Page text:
Christianity and Veganism: How Eating Less Animal Products Relates to Faith and the Bible



Whenever I tell a Christian about my dietary and ethical preferences, they may give the excuse, “Jesus ate fish” or “God made animals for us to eat!” However, I don’t think if Jesus lived in the 21st century where oceans are being destroyed due to mass factory fishing and multitudes of animals are shoved into slaughterhouses, He would approve of the way we are using our dominion over the planet. If you believe these statements to be some exaggeration, I kindly suggest checking into the copious resources on current animal agriculture and factory farming practices. My personal favorite eye-openers include documentaries on Netflix like, “What the Health,” “Forks Over Knives,” and “Cowspiracy,” but there are also limitless books, websites, and resources that support how badly we need to cut back on our animal consumption. (See bottom of page for links.)


Aside from scientific proof of environmental effects and the varying levels of ethical concerns over how we are stewarding animals, many other issues exist in the topic that can and should be addressed from a faith perspective. No matter how you choose to eat or live your life, please approach such subjects with patience and respect for other people's opinions. There are many areas in health, disease-prevention, environmental impacts, ethical concerns, etc. in the topic of veganism or simply choosing to lessen our animal product consumption, but I am solely focusing on this topic with a look through the stories of the Bible in this article.


First of all, let’s take it all the way back to the beginning, when God created everything in the story of Genesis. He blessed Adam and Eve with a garden filled with plants. “Then God said, “I give you every seed-bearing plant on the face of the earth and every tree that has fruit in it. They will be yours for food.”” (Genesis 1:29) “The Lord God made all kinds of trees grow out of the ground--trees that were pleasing to the eye and good for food.” (Genesis 2:9). “The Lord placed the man in the garden, to cultivate and care for it...And the Lord God commanded the man, “You are free to eat of any of the trees in the garden”…” (Genesis 2: 15-16). Of course, God also gave mankind dominion over the animals, but He specified from the get-go that it was the fruits that the trees produced that He had purposefully created to sustain the man and woman. (In fact, this is stated 3 times in only 2 chapters!)


God also specified mankind’s role as stewards of the world and over all His Creation. Dominion does not mean “do and use as you please;” but rather, involves a responsibility to care for and protect the animals and environment God has blessed us with. That’s a big responsibility that we still hold-- are we doing it well?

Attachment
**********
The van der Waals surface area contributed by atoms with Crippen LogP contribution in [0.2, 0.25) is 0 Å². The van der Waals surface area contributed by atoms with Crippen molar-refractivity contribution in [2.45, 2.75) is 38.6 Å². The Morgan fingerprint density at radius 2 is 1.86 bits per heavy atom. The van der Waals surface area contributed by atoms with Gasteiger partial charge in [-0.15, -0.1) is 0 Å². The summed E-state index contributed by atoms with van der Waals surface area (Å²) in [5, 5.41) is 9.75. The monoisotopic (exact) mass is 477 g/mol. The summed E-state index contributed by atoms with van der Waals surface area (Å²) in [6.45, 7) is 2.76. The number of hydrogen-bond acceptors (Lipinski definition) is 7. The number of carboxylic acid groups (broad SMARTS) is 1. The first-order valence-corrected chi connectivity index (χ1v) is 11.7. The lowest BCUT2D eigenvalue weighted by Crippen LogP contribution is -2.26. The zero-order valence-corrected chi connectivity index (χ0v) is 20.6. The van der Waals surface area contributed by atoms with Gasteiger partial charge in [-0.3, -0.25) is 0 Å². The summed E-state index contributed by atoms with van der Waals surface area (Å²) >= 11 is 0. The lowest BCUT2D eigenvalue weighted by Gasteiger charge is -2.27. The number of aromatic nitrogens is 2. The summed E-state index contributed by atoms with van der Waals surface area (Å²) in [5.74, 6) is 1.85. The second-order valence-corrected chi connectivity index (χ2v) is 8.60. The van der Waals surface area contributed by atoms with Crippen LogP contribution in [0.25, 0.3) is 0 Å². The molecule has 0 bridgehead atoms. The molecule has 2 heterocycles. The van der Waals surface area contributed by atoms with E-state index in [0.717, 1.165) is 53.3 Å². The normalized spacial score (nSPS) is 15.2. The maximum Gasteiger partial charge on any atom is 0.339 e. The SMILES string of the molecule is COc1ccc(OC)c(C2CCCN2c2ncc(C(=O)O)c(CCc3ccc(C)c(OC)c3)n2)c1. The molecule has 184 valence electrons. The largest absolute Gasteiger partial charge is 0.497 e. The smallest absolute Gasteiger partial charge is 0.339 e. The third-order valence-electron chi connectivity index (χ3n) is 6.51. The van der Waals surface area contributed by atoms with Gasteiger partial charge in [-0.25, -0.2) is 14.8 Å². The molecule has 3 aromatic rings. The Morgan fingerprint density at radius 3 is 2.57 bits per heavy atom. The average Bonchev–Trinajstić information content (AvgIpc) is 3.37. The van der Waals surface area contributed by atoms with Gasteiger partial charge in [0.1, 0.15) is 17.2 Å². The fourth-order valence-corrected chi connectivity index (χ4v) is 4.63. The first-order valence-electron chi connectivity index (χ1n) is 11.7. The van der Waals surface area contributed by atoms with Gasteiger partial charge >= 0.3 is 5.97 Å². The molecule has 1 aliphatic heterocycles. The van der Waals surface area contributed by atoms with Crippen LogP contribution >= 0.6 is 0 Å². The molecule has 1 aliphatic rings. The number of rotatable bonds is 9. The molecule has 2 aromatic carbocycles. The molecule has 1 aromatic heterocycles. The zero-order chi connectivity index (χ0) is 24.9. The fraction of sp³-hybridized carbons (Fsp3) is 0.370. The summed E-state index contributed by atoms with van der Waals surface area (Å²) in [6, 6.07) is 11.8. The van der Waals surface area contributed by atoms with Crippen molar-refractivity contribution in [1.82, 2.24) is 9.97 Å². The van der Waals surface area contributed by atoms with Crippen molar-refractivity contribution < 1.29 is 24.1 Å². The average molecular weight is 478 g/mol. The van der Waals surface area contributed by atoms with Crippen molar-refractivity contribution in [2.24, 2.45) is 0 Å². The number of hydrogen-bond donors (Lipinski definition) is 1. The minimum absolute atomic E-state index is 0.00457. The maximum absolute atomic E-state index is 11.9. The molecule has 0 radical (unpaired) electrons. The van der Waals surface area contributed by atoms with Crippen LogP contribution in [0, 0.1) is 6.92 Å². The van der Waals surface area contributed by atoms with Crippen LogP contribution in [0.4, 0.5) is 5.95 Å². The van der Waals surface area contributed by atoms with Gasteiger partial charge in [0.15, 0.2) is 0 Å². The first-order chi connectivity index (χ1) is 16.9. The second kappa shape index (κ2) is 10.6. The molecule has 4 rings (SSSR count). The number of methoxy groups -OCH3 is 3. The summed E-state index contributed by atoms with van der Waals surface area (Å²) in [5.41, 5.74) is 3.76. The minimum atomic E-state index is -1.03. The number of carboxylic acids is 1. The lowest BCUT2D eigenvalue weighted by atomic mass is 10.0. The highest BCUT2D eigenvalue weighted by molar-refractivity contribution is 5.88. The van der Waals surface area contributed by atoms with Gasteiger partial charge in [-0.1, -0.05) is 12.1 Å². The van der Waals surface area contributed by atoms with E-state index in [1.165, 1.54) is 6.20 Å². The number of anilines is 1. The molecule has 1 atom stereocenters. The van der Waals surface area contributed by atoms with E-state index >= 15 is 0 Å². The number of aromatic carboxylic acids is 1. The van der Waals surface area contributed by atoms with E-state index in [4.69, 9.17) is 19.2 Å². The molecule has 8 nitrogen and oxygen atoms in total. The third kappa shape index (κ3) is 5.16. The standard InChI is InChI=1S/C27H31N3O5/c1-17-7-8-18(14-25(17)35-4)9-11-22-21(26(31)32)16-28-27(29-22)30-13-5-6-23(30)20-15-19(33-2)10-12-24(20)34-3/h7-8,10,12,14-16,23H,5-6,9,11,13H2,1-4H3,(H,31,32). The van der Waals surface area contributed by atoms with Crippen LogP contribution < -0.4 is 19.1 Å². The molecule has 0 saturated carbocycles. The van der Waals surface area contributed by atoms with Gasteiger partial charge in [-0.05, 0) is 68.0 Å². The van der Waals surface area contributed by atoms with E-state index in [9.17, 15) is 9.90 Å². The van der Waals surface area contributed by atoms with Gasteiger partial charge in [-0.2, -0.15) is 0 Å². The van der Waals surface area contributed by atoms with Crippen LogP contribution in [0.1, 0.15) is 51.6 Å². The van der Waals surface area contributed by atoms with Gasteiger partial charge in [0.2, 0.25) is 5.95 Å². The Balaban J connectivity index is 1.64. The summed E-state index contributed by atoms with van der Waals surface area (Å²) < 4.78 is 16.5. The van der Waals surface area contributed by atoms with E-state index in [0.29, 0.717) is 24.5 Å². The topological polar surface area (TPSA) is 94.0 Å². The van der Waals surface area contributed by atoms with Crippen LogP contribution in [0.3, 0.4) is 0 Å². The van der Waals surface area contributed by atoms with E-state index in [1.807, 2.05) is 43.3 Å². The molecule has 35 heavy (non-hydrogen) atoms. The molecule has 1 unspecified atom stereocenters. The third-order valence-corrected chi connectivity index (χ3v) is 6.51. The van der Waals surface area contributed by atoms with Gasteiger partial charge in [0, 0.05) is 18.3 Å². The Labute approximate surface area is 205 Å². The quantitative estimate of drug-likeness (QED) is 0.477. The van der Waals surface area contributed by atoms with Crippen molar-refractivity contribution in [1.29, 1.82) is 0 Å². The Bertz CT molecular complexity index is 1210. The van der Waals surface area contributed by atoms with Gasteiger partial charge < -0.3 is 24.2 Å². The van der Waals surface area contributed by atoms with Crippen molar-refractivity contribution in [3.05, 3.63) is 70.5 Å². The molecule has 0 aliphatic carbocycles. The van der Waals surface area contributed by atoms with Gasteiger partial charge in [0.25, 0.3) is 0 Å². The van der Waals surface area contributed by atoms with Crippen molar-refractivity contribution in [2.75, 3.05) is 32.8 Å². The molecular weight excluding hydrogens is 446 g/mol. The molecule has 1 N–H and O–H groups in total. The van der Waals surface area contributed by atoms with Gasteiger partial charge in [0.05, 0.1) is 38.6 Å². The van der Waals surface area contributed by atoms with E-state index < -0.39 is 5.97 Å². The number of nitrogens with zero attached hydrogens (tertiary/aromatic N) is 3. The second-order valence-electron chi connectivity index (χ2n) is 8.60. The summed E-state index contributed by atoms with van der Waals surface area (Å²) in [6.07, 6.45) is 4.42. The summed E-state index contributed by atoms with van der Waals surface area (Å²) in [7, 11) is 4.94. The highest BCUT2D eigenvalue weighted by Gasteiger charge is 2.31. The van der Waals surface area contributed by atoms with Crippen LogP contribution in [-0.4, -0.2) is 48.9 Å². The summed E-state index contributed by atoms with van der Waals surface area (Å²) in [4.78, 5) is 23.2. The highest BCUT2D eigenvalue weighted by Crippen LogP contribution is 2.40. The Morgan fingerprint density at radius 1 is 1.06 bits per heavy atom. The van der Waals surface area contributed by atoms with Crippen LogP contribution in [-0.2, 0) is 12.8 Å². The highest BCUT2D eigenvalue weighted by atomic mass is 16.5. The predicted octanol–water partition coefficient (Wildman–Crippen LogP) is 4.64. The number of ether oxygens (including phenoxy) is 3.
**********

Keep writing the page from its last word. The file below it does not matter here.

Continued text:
Now, I am not so naive and narrow-minded that I believe this story is 100% factual. Many Christians debate the factuality versus the mythology of many stories in the Bible, but in my eyes, the story of mankind’s origin is a beautiful description that gives us fundamental truths to better understand our existence. For example, from it, we come to know that:

    1) God is One, and that He cares for us deeply.

    2) He made every living thing good, and with a specific purpose.

    3) His ways are perfect, but human beings have an inclination to pursue our own interests, which leads to the fall— when Adam and Eve ate the wrong fruit. 


Since man has turned away from submitting obediently to God’s Will, he now experiences temptations and violence, things outside of God’s natural order. God had made the Garden of Eden for the man and woman to enjoy forever, but now they have to hunt and toil. Cain kills Abel in jealousy of his better offering to God, and humanity spirals into a mess of sin and death.


To atone for their sins, God accepts animal sacrifices as a symbol that man is giving God the first fruits of his labor. The animal is getting somewhat the punishment of death that the sinful human deserves. We fortunately do not have animal sacrifice now, but even this was something rooted in selflessness and love. People offered their best animals—ones they had cared for and nurtured from their birth in most cases—sacrificing it to God and sharing it’s meat with their family. This obviously does NOT compare to our going to the grocery store and buying multiple animal products for our families each week without any thought as to where it came from or what kind of impacts eating it might have on our health and the environment.


Let’s jump forward to my next point, which is a big one that many still look to for guidance in fasting: the story of Daniel. If you’ve never read the story of Daniel, it’s a rather short and heroic book that starts with Daniel and his buddies being major figures among the exiled Jews— handsome, strong, intelligent, and former nobility. The Babylonian king that had taken the Israelites captive took Daniel and his friends in to train with his own men, an honor considering their situation.


When the king told them they could share in his rich food, Daniel “resolved” not to consume such things (Daniel 1:8). Others are alarmed at this— won’t they become weak if they don’t eat the rich food?! This kind of “king food” is comparable to the rich foods many first-world countries indulge in all day, everyday: meats, cheeses, wine, pastries, etc. Daniel isn’t phased; he proposes that he and his men will be stronger than the other kingsmen if they consume only vegetables and water for the next ten days!